5 spelling fix "upped" -> "upper"

I've played with this problem in real life with a TiVo, wanting it to go to sleep (a low power consumption state) without having to turn on the monitor to watch as its states changed. The TiVo, or any remote, uses an alphabet size of at least as many buttons as there are on the remote control. However, a little hunting on wikipedia shows that "Synchronizing Word" is where "reset sequence" leads to.

For $n$-state DFAs over a $k$-letter input alphabet in which all state transitions preserve the cyclic order of the states, an algorithm by David Eppstein finds a synchronizing word in $O(n^3+kn^2)$ time and $O(n^2)$ space. The name of that paper is "Reset Sequences for Monotonic Automata" .

Finding and estimating the length of the "reset sequence" for a Deterministic Finite Automaton has been studied since the 1960's. The Černý conjecture posits $(n-1)^2$ as the upped upper bound of for the length of the shortest synchronizing word, for any $n$-state complete DFA (a DFA with complete state transition graph).

The way you've posed your question sets $k=2$, since the transitions can only be labeled by the two buttons as input, thus the Deterministic Finite Automaton underlying your question will have a directed graph with at most two outbound arcs at each state.

4 corrected missing end-quote, clarified TiVo remote number of buttons

I've played with this problem in real life with a TiVo, wanting it to go to sleep (a low power consumption state) without having to turn on the monitor to watch as its states changed. The TiVo, or any remote, uses an alphabet size of at least as many buttons as there are on the remote control. However, a little hunt hunting on wikipedia shows that "Synchronizing Word" is where "reset sequence" leads to.

For $n$-state DFAs over a $k$-letter input alphabet in which all state transitions preserve the cyclic order of the states, an algorithm by David Eppstein finds a synchronizing word in $O(n^3+kn^2)$ time and $O(n^2)$ space. The name of that paper is "Reset Sequences for Monotonic Automata" .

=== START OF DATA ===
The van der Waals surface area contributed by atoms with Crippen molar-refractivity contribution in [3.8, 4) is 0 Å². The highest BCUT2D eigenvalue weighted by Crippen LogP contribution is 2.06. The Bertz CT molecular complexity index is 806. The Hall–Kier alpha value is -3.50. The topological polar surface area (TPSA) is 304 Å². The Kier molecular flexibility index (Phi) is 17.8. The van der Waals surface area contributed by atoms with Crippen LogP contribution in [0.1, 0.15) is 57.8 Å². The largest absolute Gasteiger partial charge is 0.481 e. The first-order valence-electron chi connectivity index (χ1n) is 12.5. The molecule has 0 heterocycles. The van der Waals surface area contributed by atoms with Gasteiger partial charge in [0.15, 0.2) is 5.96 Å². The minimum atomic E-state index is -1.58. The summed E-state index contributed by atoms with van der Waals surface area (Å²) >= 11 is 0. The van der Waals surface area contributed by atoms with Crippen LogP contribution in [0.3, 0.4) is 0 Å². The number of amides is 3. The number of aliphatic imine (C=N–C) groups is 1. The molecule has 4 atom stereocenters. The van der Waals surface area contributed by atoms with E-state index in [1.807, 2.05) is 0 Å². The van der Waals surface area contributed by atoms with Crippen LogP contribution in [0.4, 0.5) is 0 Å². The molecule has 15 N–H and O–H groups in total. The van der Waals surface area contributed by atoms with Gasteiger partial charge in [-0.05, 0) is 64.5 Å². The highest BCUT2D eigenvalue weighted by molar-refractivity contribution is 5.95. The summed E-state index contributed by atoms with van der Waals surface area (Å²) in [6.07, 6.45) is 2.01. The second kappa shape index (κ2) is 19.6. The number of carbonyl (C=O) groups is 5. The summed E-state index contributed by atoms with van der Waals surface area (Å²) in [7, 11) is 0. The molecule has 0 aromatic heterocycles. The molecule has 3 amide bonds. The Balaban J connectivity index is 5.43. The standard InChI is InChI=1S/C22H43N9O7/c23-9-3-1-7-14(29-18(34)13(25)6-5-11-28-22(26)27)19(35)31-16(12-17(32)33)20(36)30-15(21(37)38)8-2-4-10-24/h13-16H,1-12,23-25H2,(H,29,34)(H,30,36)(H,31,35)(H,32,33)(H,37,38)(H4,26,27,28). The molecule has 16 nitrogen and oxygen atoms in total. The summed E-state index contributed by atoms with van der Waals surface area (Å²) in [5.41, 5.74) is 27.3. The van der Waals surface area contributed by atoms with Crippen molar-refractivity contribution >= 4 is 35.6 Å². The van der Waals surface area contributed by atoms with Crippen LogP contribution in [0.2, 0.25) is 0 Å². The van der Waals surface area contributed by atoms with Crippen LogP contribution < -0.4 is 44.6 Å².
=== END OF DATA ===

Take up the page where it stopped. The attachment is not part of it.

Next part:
Finding and estimating the length of the "reset sequence" for a Deterministic Finite Automaton has been studied since the 1960's. The Černý conjecture posits $(n-1)^2$ as the upped bound of for the length of the shortest synchronizing word, for any $n$-state complete DFA (a DFA with complete state transition graph).

The way you've posed your question sets $k=2$, since the transitions can only be labeled by the two buttons as input, thus the Deterministic Finite Automaton underlying your question will have a directed graph with at most two outbound arcs at each state.

3 inserted length of the reset sequence

I've played with this problem in real life with a TiVo, wanting it to go to sleep (a low power consumption state) without having to turn on the monitor to watch as its states changed. However, a little hunt on wikipedia shows that "Synchronizing Word" is where "reset sequence leads to.

For $n$-state DFAs over a $k$-letter input alphabet in which all state transitions preserve the cyclic order of the states, an algorithm by David Eppstein finds a synchronizing word in $O(n^3+kn^2)$ time and $O(n^2)$ space. The name of that paper is "Reset Sequences for Monotonic Automata" .

Finding and estimating the length of the "reset sequence" for a Deterministic Finite Automaton has been studied since the 1960's. The Černý conjecture posits $(n-1)^2$ as the upped bound of for the length of the shortest synchronizing word, for any $n$-state complete DFA (a DFA with complete state transition graph).

The way you've posed your question sets $k=2$, since the transitions can only be labeled by the two buttons as input, thus the Deterministic Finite Automaton underlying your question will have a directed graph with at most two outbound arcs at each state.

2 added 261 characters in body
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